They give you big loan package fraught with conditions and upon default in meeting the repayment deadline then the  sovereignty of your country could be at stake. While we recognise that the Chinese money has helped Africa develop infrastructurally over time a great deal of such foreign fiscal resources had come with a huge price.

Four, presidential elections could be contested and won fairly and squarely without squabbles or judicial litigations. When Prof. Attahiru Jega did a great job as the INEC Chairman in Nigeria by announcing the then opposition candidate, Buhari, as the winner of the 2015 presidential poll, an enthusiastic nation heaved a sigh of relief. Before the final tally could be taken the vanquished (GEJ) had called the victor (PMB) congratulating him and accepting his defeat!

Like Prof. Jega Justice Esau Elliot Chulu, the Zambian Electoral Commission Chairman deserves commendation for calling it as it was. And Alieu Momar Njie, the former Chairman of the Gambian Electoral Commission, who in 2016, against all odds, announced the crushing electoral defeat of the fugitive barbaric kleptocratic Yahya Jammeh in a Gambian presidential poll. President Adama Barrow made history by trouncing Jammeh!

Like President Buhari Hichilema is an executive herder; he owns one of Zambia’s biggest cattle herds and cattle ranching. But unlike Buhari’s Nigeria Zambia has no problem over cows, herdsmen or grazing routes. No herder is armed with AK-47 assault rifle in Lusaka or elsewhere in the country. No reported clashes with farmers or attempts to seize lands for grazing.

Like Buhari who tasted prison following his celebrated ouster from dictatorial power by the Babangida martial gang in the late 80’s Hichilema was locked up by the same man he has now defeated electorally on flimsy excuses in order to kill his spirit. His determination to succeed, however, much like Buhari’s, was a testament to his conviction and patriotism. His belief in his capacity to bring about change.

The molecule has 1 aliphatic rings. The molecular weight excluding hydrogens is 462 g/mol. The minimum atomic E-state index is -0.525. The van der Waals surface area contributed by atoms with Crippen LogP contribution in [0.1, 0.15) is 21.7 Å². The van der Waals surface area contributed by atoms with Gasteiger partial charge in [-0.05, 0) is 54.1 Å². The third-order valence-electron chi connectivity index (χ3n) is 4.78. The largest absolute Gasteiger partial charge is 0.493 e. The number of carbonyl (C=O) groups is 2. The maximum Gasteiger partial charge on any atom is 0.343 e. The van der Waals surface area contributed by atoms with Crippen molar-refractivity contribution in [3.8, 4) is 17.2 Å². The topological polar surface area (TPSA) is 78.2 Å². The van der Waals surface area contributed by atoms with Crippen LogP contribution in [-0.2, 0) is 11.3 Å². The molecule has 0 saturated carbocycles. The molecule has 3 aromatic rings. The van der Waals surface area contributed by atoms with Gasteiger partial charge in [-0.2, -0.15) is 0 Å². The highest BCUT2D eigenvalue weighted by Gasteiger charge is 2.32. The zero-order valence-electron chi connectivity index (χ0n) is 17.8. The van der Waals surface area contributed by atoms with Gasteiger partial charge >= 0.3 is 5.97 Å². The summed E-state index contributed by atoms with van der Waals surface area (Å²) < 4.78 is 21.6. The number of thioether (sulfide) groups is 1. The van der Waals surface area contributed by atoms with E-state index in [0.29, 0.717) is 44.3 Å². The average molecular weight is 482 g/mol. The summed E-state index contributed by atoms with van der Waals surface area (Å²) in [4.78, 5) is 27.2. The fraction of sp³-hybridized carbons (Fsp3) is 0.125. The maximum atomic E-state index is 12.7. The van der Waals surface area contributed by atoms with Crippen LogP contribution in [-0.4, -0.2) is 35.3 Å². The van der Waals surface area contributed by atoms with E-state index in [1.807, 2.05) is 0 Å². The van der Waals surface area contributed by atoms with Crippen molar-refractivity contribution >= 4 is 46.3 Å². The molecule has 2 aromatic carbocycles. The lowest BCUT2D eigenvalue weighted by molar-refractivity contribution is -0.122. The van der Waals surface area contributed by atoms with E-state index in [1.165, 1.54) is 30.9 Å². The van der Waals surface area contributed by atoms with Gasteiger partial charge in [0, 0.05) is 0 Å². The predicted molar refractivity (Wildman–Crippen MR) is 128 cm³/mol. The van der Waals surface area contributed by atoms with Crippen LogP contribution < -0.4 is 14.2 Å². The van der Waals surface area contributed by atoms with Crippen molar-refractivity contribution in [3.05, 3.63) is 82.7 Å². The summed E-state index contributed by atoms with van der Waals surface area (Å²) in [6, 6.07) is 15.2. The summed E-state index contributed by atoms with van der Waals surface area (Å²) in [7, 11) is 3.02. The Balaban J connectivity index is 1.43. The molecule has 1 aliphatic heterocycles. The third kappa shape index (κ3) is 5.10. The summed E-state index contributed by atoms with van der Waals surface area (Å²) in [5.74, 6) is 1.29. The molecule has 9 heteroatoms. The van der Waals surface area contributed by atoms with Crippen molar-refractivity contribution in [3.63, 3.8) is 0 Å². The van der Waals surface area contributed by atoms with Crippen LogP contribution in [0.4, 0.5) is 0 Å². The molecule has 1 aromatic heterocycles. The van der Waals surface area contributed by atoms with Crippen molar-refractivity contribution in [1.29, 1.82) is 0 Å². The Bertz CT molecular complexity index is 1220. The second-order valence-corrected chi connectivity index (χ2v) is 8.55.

As Zambia enjoys a new presidential dawn with the swearing-in of the new President societal problems abound awaiting the attention of the popular man of power. Problems of youth unemployment, economic stagnation, abject indebtedness and the fallen copper price and COVID-19 challenges.

The late founding father-President, Kenneth Kaunda, comes to mind as Zambians inhale the air of ‘freedom’ this day. In his best-selling book, ‘Zambia Shall Be Free’, the late elder statesman had chronicled the pulsating struggle for freedom and independence. Now, Zambia is free indeed! 

Like the late South African anti-apartheid icon, Nelson Mandela, whose own book was titled: ‘No Easy Walk To Freedom’ Kaunda must have found out how obtaining freedom from the oppressors was a hard task, the same way Hichilema must have discovered in his failed fifteen years presidential trajectory that foreign or local oppressors use the same system to hold people down.

Zambia, like Nigeria, shall be free! Zambia, now, and Nigeria, perhaps in 2023.

SOC Okenwa
[email protected]